On May 5, when the Chinese PLA through a series of well-coordinated and meticulously executed incursions surprised the Indian side — many eyebrows were raised and the Indian military’s readiness came under question.
The Chinese PLA started to build up their defences three to five kilometres across North Sikkim and East Ladakh — which as per the Indian narrative, falls under their ambit of control.
Now, when the recently held talks between the Indian general officer commanding, Lt General Harinder Singh and Commander of the Tibet Military District Maj Gen Liu Lin failed to produce any tangible results — a stalemate persists.
Which side benefits from stalemate?
Pravin Sawhney, Editor Force magazine, in a video analysis uploaded on 8th June has comprehensively analysed the repercussions of this stalemate for both sides — particularly the Indian side. He argues, the Chinese side will benefit enormously from the stalemate.
My video on the power of PLA’s military coercion: they occupy Indian land without firing a shot! https://t.co/EPBQsEFS8o
— Pravin Sawhney (@PravinSawhney) June 8, 2020
The Chinese PLA which is stationed inside the Indian territory, according to Sawhney; the longer they stay there, the firmer their defences will be and the more difficult it would be to force them out. Eventually, leaving an open space for more extensive military intrusions.
Sawhney, while mentioning the interoperability between the Chinese PLA and the Pakistani army building up in the Subsector North and Siachen, claimed that it will further strengthen during the prevailing stalemate.
Another very important aspect of war which is less talked about is the Cyberwarfare. He argues that the Chinese with their microsatellites weighing 10-100kg can easily disrupt the Indian communication network by striking their satellites.
All in all, India, in no way, will benefit from the ongoing stalemate ever since the talks were downgraded and the onus was shifted to lower-level military commanders. As per Pravin Sawhney’s analysis, the Chinese PLA would further consolidate their position; the concession currently being offered might also be taken off the table.
Three major blunders committed by India
Sawhney attributed three blunders which allowed the Chinese PLA to carry out the intrusions in the first place.
Firstly, he mentioned the 1993 agreement for peace and tranquillity, which created the Line of Actual Control (LAC). Rightfully so, Sawhney points out that it is this agreement that paved the way for military intrusions in the first place. And that too, without being labelled as an act of war.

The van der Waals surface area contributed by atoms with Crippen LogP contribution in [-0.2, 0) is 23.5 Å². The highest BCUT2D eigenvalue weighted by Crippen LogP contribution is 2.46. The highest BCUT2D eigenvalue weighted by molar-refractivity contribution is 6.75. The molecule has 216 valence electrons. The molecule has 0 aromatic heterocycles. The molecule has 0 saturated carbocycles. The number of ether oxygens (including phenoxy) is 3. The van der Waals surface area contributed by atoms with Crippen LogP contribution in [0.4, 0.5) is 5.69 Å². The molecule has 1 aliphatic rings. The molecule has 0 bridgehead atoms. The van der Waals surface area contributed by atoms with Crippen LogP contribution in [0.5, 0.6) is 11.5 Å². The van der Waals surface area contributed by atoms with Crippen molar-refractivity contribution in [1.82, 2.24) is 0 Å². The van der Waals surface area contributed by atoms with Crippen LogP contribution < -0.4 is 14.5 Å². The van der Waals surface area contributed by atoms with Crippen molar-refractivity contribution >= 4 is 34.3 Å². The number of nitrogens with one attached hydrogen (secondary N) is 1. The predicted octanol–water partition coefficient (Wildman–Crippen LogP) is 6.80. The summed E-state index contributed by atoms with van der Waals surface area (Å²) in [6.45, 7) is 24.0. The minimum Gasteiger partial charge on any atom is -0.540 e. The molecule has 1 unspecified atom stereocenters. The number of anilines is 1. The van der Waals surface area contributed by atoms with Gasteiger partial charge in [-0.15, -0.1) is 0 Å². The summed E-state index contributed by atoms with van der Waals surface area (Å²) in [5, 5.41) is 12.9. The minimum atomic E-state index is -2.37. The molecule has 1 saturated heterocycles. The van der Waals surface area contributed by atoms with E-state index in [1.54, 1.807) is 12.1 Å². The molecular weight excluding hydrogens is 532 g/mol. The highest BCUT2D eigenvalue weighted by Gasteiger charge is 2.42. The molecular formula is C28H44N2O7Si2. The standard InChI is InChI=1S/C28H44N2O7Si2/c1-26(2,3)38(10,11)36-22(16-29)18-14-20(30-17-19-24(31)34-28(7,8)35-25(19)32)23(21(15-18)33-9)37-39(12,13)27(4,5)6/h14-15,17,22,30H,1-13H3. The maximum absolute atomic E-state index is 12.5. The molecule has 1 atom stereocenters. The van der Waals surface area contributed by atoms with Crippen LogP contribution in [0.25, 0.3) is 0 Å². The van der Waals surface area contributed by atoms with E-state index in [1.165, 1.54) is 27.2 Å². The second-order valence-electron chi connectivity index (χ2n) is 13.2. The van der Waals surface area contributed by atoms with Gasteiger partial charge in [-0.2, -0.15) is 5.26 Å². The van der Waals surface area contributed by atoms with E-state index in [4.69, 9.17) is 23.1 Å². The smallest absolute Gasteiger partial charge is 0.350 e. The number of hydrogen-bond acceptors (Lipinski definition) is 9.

Second, he mentioned the 2018 Wuhan consensus reached after the Doklam standoff of 2017. Sawhney opines that even though India clearly came out as a loser from the Doklam standoff, they branded themselves victorious. This, he argues, was a fatal mistake as anticipating no more conflict, the Indian soldiers were pulled back once the crisis was over.
On the flip side, the Chinese troops in stark contrast, remained stationed at their earlier positions and started developing their military ecosystem and habitat. In a span of little more than 2 years, 200,000 Chinese troops are training on their side of the border, hence making it easier for intrusions to take place.
Third blunder committed by the Indian side was linked to the lack of military reforms and training which leaves the Indian army in no position to match the well-entrenched Chinese PLA troops.
Why should General Bipin Rawat resign, according to Pravin Sawhney?
Chief of Defence Staff General Bipin Rawat, who became the chief in 2016 has been regarded by Pravin Sawhney as being a major part of the problem, and the cause of the many shortcomings on the Indian side.
Sawhney argues, while Gen Rawat continued to claim the high standards of the Indian army’s military preparedness for meeting any contingency; the on-ground situation is quite different.
On moral grounds, a plea for resignation is also made. The inefficacy of Gen Rawat’s military reforms; tall statements of India’s capability to fight a two-front war; incorrect comprehension of China’s style of war, treating it as a hybrid war — all, according to Sawhney, makes up for a strong case for the dismissal of the CDS.
Way forward for India
According to Pravin Sawhney, the ongoing standoff with China should be treated as a wakeup call for India. A new set of long-overdue comprehensive politico-military reforms should be made. Modi should seize the opportunity and make peace with Pakistan while it is willing, to secure at least one side of the border.
Read more: Ladakh: India-China troops face off again
Eventually, to give peace a chance, cooperation with China remains a precondition for preventing military intrusions — and saving itself from the accompanying embarrassment in the future.